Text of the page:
Most writers I know are fairly self-conscious by nature and most have a lot invested in being “writerly.” Writing as a profession seems to define its practitioners in a way that baking or delivering mail, say, doesn’t. Don’t you find that as soon as you tell people you’re a writer, they seem to hang on your words with an extra bit of anticipation? Aren’t you mortified when you struggle to come up with the right phrase while in conversation or type the wrong word in a blog? As a writer, you should have all the contents of Webster’s readily at your fingertips if not your tongue, right? Everyone expects you to be able to solve the Times crossword puzzle (on Friday) but also have the mot juste for every occasion. (This, by the way, applies to those of us who merely work with books as well, not just those who write them.)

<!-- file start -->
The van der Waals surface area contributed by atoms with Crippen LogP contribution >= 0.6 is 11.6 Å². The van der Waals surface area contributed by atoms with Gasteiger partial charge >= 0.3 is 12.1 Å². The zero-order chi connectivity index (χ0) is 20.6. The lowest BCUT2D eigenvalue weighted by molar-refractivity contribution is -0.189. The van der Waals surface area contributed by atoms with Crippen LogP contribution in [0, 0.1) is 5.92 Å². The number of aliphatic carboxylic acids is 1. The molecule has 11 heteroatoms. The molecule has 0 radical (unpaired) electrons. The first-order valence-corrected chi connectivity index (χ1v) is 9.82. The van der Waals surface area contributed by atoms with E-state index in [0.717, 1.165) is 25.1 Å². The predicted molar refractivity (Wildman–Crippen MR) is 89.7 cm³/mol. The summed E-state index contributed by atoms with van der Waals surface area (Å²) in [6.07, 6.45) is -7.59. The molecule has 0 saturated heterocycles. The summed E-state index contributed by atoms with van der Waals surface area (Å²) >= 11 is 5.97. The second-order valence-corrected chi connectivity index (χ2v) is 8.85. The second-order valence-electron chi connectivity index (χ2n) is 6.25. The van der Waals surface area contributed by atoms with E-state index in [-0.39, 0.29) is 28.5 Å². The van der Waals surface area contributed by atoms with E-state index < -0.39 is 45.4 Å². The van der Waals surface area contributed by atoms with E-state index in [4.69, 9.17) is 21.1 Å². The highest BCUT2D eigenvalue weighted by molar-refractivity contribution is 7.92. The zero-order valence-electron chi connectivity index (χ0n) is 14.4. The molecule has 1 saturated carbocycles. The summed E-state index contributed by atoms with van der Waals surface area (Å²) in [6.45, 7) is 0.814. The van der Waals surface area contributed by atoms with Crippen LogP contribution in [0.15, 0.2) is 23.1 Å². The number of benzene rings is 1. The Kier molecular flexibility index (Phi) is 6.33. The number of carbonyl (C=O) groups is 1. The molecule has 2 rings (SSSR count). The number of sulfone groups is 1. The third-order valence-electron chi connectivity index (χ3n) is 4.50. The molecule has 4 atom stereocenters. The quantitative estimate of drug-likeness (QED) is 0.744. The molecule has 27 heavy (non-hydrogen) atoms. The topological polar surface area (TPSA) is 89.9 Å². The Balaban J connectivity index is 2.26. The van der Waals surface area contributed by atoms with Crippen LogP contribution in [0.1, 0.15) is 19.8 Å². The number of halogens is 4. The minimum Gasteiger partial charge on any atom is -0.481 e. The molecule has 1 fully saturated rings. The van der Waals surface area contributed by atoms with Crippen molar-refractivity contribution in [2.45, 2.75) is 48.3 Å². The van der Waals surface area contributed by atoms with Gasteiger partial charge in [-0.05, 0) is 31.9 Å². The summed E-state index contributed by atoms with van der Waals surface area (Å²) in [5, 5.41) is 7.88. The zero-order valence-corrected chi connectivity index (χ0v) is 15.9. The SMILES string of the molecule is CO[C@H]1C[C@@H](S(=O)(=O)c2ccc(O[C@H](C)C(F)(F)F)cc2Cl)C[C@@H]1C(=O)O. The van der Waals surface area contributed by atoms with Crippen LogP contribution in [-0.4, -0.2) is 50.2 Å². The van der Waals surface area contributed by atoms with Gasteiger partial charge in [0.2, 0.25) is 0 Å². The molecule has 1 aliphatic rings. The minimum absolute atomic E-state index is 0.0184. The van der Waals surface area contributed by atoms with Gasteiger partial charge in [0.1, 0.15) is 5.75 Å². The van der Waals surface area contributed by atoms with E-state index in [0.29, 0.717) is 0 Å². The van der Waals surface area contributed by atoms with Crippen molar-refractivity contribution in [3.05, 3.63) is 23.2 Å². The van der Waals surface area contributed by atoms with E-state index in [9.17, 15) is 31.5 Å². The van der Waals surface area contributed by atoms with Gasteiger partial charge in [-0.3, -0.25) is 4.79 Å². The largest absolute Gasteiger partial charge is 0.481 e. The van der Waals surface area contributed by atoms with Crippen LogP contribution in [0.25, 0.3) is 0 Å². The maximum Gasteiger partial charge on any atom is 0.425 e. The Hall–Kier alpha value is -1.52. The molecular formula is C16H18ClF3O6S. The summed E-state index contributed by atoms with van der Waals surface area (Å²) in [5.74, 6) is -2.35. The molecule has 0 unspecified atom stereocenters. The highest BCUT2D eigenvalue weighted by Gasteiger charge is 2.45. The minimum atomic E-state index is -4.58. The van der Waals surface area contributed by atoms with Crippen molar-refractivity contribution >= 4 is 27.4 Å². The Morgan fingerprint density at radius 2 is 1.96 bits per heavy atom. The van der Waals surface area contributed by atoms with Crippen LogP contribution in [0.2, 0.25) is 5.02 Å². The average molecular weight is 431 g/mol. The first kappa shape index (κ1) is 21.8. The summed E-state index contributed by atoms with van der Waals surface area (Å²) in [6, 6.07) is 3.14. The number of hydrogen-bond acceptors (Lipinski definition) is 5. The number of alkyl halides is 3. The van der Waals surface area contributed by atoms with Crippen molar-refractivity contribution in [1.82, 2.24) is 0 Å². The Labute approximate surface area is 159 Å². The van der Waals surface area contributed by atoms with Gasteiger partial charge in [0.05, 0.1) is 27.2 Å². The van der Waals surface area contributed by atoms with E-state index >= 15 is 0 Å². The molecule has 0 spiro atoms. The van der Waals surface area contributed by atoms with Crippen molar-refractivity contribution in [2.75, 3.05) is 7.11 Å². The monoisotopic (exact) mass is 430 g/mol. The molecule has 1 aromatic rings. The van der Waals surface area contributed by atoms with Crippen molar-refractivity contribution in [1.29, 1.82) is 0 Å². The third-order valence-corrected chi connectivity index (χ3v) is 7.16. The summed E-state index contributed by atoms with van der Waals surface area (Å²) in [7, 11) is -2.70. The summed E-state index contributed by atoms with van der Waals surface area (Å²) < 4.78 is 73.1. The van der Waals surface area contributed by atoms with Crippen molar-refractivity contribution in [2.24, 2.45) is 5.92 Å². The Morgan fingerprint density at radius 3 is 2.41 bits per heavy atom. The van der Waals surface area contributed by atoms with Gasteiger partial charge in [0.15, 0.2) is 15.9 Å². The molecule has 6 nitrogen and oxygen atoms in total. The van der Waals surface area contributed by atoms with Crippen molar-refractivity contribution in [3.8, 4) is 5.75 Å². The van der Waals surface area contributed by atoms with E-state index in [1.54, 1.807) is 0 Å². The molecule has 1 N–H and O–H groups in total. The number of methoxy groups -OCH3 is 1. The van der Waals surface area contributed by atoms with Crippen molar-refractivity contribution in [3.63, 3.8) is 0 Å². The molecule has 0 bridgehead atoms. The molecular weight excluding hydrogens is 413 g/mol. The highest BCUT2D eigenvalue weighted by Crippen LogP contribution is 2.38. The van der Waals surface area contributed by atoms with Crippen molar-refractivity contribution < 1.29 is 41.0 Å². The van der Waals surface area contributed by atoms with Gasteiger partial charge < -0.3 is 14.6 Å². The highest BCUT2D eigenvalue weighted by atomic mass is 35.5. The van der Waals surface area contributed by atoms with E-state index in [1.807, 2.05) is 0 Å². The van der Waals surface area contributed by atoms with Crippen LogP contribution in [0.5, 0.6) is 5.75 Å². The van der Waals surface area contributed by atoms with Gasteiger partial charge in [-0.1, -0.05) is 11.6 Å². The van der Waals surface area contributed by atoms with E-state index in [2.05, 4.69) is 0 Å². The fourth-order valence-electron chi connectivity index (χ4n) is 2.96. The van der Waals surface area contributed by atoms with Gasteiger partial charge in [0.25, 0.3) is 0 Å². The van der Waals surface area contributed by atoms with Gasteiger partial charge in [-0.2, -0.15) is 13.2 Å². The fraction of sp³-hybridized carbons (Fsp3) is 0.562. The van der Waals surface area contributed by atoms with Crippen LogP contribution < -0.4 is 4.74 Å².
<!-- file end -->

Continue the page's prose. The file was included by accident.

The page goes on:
So, how mortifying if one’s final words as a writer were pedestrian—“I’m dying,” “Get me a glass of water,” “Ugh.” Just think how put out the people hanging around your bedside as you are preparing to breathe your last would be if you didn’t come up with a concluding statement for the ages.
Or maybe it’s just me. This HuffPost offering has me thinking about what I would like my last words to be. It’s important to be concise (you probably won’t have much time), clever but somewhat profound—unless satire is your métier—and sincere. So, I think I’m going to start working on the perfect goodbye phrase. Hopefully, I won’t need to use it for a very, very long time, but it’s good to be prepared. After all, you only have one chance to get it right.
What would your last words be? Would you be sweet like Virginia Woolf, poetic like Emily Dickinson, pissy like Eugene O’Neill, or droll like Oscar Wilde? Give me some suggestions. If nothing else, a good parting phrase will come in useful in your fiction.